Cracks are beginning to show in Conservative support for Health Secretary Matt Hancock, after he was caught kissing a close aide in breach of coronavirus restrictions.
Boris Johnson has so far stood by Mr Hancock, after a video of an embrace with university friend and Department of Health non-executive director Gina Coladangelo was published on Friday.
But Conservative MP Duncan Baker was the first on Saturday to confirm he was calling for him to go, while former Cabinet minister Esther McVey said she would resign if in the same position.
Mr Hancock’s breach of the rules has been likened to that of former chief aide to the Prime Minister Dominic Cummings, who infamously drove to Barnard Castle in County Durham during a national lockdown.
But unlike that incident, most Tory MPs have so far remained quiet in their support for, or condemnation of, the Health Secretary.
North Norfolk MP Mr Baker was believed to be the first MP to openly call for Mr Hancock to go on Saturday.
He told the Eastern Daily Press newspaper: “In my view people in high public office and great positions of responsibility should act with the appropriate morals and ethics that come with that role.
“Matt Hancock, on a number of measures, has fallen short of that. As an MP who is a devoted family man, married for 12 years with a wonderful wife and children, standards and integrity matter to me.
“I will not in any shape condone this behaviour and I have in the strongest possible terms told the Government what I think.”
Asked whether this meant he felt Mr Hancock should resign, he said it did.
Ms McVey told GB News: “If it would have been me, I would have resigned myself, and I said that for Dominic (Cummings), and I’m hoping that Matt Hancock is thinking the same thing, that he doesn’t have to have it pushed upon him.”
She said it would be “viewed far more admirably” if he resigned.
Veteran Tory MP Sir Christopher Chope said his constituents were “seething” and his party association had voted “unanimously to call on Matt Hancock to resign immediately”, which he felt reflected the mood of the public.
He told BBC Radio 4’s PM programme: “I think that his position is untenable. For that reason, the sooner he does the honourable thing and announces his resignation, the better – because otherwise it is not going to go away.”
Mr Hancock is deeply unpopular with some Conservatives who believe that he has been an obstacle to the easing of coronavirus restrictions.
And in a cryptic tweet, William Wragg, Tory MP for Hazel Grove and chairman of the Commons Public Administration and Constitutional Affairs Select Committee, said: “Re Mr Hancock, a thought: Covid regulations have created a dystopian world of denunciation, finger-wagging & hypocrisy.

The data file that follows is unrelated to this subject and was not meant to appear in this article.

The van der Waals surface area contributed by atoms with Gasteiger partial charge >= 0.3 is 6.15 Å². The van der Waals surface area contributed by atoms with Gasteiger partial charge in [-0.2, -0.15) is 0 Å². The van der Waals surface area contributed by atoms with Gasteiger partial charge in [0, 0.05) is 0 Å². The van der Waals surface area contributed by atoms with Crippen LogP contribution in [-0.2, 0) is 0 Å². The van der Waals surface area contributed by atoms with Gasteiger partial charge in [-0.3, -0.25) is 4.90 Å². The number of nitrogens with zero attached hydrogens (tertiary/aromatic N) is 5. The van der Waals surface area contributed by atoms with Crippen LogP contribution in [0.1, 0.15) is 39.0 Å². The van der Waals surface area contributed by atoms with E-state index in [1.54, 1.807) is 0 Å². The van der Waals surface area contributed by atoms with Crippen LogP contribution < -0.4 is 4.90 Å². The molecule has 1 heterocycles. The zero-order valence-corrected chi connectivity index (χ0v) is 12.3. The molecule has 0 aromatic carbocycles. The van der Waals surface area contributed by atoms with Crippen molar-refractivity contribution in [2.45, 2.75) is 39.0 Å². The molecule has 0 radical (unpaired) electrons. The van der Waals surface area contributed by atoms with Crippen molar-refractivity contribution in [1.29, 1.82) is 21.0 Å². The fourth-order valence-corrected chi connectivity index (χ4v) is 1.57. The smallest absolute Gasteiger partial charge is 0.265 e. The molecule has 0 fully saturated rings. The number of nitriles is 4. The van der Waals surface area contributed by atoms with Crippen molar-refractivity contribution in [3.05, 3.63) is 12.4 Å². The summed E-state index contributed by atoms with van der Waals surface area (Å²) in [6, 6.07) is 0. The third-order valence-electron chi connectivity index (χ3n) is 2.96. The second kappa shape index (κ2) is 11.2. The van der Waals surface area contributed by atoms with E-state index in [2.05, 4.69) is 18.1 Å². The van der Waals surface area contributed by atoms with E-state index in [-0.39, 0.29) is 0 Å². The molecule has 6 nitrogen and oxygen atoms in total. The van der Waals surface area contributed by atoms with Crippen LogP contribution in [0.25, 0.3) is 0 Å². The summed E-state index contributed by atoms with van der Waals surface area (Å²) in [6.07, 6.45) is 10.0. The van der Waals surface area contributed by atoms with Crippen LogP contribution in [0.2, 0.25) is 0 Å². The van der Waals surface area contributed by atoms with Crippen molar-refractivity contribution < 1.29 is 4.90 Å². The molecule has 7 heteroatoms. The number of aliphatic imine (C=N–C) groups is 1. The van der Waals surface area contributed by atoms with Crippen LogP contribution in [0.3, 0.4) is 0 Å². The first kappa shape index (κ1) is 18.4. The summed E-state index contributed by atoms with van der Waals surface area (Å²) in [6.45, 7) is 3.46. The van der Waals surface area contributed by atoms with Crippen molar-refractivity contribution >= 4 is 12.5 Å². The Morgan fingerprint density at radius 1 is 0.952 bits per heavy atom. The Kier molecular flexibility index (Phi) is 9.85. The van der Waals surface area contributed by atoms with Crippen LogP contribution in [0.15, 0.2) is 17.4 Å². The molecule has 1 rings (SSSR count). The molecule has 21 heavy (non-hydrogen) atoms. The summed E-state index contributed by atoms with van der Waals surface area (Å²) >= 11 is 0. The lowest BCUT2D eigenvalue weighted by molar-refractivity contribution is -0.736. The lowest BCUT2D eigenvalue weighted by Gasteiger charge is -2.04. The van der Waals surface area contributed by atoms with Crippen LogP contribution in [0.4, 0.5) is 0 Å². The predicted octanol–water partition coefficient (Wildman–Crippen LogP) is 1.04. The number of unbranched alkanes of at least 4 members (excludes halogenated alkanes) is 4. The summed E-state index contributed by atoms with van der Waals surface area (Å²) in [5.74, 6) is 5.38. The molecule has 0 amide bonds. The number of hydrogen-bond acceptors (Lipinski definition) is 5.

“Let us be freed from this tyranny of diktat and arbitrary rule. As we shall inevitably see with this sad example, the revolution always consumes its own.”
Tim Montgomerie, a Conservative commentator and former adviser to Mr Johnson, told the BBC’s Today programme: “When you undermine your own rules, you have to show the public that you understand the transgression you’ve made and you resign.”
The Conservative critics joined opposition parties in saying the Health Secretary should go.
Labour Party chair Anneliese Dodds said: “His position is hopelessly untenable. Boris Johnson should sack him.”
Liberal Democrat spokesman for health and social care, Munira Wilson, added: “This latest episode of hypocrisy will break the trust with the British public. He was telling families not to hug loved ones, while doing whatever he liked in the workplace.”
While the SNP’s Westminster deputy leader, Kirsten Oswald, said: “Boris Johnson risks jeopardising the vital public health measures in place the longer he desperately clings on to his shamed Health Secretary – just like he did with Dominic Cummings.”
Mr Hancock has said he was “very sorry” for letting people down after The Sun first reported he was having an extramarital affair, and asked for privacy for him and his family.
But the West Suffolk MP has had support from some Cabinet colleagues.
Vaccines minister Nadhim Zahawi told reporters: “The Secretary of State has apologised and has said everything he needs to say.”
While International Trade Secretary Liz Truss told Lincolnshire Live: “I understand this is a personal matter and he hasn’t broken any rules.”
Former Conservative minister Edwina Currie said “I couldn’t care less and I don’t think the electorate could either”, adding that the Prime Minister will not sack him partly due to his own “colourful history”.
Ms Currie told Times Radio: “It’s a very thin catalogue of fault – I can’t see Boris with his rather more colourful history giving someone the boot because of stuff like that.
“Of course he shouldn’t have done it, but as long as Matt Hancock is doing his job properly, I think that’s fine.”
A snap poll from Savanta ComRes, released hours after photographs of the embrace surfaced, found 58% of UK adults thought that Mr Hancock should resign, compared with 25% who thought he should not.
In a letter to the Prime Minister, the Covid-19 Bereaved Families For Justice group, which represents those who have lost loved ones in the pandemic, said it had broken its “position of neutrality on ministerial conduct” to urge Mr Johnson to relieve Mr Hancock of his job.
In a statement, Mr Hancock said: “I accept that I breached the social distancing guidance in these circumstances, I have let people down and am very sorry.
“I remain focused on working to get the country out of this pandemic, and would be grateful for privacy for my family on this personal matter.”
A Downing Street spokesman said Mr Johnson had accepted Mr Hancock’s apology and “considers the matter closed”.